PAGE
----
Indus Water Treaty of 1960
INDUS WATER TREATY OF 1960 by William H. Thompson [February 2013] The Indus Water Treaty (IWT) of 1960 is an example of a mutually beneficial conflict or, as Kriesberg and Dayton would define it, a constructive conflict. Born of the dissolution of the British Crown Colony of India in 1947, the treaty recognized the mutual needs of India and Pakistan, and the necessity of ensuring continuing access to the waters of the Indus River System for both nations.
Although the treaty has survived “two and a half wars and frequent military mobilizations” as well as a nuclear arms race, current moves by both Pakistan and India regarding dispute mediation threaten to dissolve the treaty. Differences in interpretation, Pakistani mismanagement of its own water resources and the ongoing question of the status of Kashmir each threaten the continued observance of the treaty. Neither nation can afford the loss of this treaty. For each nation this treaty has been a source of ongoing diplomatic relations, requiring annual meetings and open verification of water projects within the covered regions.
It has been used to address non-water issues and to placate each other in times of crisis. It has also ensured that water continues to flow between the two, in spite of the strategic advantage that India could gain by stopping that flow. This paper will outline some of the dangers affecting the future of the IWT. It will address the interpretation of treaty clauses by neutral parties and how that has resulted in diplomatic escalation by Pakistan. It will address the very real concern for Pakistan that India has the superior strategic position with regard to control of the Indus System.
It will also highlight the inadequate water infrastructure within Pakistan and the affect that this has on the ability of India to complete its own water projects. The paper will describe certain indicators of the health of the treaty. Finally, it will outline two scenarios for the future of the IWT and the likely outcome of each. The goal of addressing these issues is to stress the importance of this treaty over national concerns for control of water and how the mutual control of the Indus system is the best solution for both nations.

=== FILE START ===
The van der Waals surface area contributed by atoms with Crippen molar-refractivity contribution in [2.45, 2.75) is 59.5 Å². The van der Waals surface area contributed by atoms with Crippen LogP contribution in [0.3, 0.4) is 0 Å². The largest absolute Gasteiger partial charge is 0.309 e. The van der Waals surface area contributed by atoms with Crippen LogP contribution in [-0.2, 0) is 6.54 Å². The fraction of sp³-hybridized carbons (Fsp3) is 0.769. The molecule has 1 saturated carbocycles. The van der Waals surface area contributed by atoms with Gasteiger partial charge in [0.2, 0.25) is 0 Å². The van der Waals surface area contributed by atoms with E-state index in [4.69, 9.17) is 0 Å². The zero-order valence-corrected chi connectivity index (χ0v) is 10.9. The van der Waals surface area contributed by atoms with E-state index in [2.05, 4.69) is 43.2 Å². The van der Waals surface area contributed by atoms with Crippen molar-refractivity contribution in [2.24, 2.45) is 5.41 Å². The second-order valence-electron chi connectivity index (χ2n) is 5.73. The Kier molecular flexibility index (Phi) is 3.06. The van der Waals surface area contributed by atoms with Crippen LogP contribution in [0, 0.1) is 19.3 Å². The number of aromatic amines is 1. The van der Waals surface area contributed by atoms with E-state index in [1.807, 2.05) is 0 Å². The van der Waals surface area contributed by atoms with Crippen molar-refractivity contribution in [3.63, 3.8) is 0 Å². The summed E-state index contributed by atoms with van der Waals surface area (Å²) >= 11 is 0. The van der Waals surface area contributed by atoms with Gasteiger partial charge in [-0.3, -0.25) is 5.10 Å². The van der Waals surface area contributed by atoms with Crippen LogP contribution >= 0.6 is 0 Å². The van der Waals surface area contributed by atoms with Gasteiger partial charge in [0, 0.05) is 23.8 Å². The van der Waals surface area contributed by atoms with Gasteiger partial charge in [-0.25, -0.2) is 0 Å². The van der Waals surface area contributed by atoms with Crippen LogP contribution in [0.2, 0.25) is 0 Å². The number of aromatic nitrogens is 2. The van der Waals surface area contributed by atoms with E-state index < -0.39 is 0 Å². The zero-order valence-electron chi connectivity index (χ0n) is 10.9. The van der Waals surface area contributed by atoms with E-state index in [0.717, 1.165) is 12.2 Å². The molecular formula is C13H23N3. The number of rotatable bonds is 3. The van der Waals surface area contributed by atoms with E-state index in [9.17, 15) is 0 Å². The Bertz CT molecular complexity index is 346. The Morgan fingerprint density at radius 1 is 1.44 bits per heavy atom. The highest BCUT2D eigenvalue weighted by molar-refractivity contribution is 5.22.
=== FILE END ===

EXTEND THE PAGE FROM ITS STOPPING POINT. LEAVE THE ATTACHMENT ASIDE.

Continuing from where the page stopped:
Before exploring the continued existence of the Water Treaty of 1960, and the potentially far reaching effects of its nullification, it is necessary to provide a brief history of the Indo-Pakistani conflict, especially as it relates to the Kashmiri region and control of the Indus River System. When the British Parliament passed the Indian Independence Act of 1947, its primary concern was achieving a speedy settlement of the partition rather than the stability of the resulting entities.
Sir Cyril Radcliffe, the English barrister charged with partitioning the Indian colony into two separate entities, arrived in New Delhi on 8 July 1947 to learn that the date of independence for both newly formed nations of India and Pakistan had already been set for 15 August of that same year. The rules for the partition of India and Pakistan, established in negotiations between the British representative Lord Mountbatten, the Indian National Congress representative Jawaharlal Nehru and the Muslim League representative Muhammed Ali Jennah, focused the division along religious lines.
In certain provinces with no clear religious majority, most notably those bordering Punjab and Bengal, the citizens of the province were to be given the opportunity to vote over which country to join. Independent princedoms, such as Kashmir, were given the option of joining with either state, but were encouraged to hold a plebiscite if the desires of the people were in doubt. The resulting boundaries would have three far-reaching results.
First, the sudden change in citizenship (from nominally British to Pakistani or Indian respectively) resulted in bloodshed and mass-exodus as Muslims moved from India to Pakistan and Hindus moved to India from Pakistan, as well as an almost instantaneous nationalism within both nations. Second, when establishing borders between the states it did so with little regard to natural boundaries, such as rivers, and little thought to allocation of the infrastructure and resources now shared by the two states.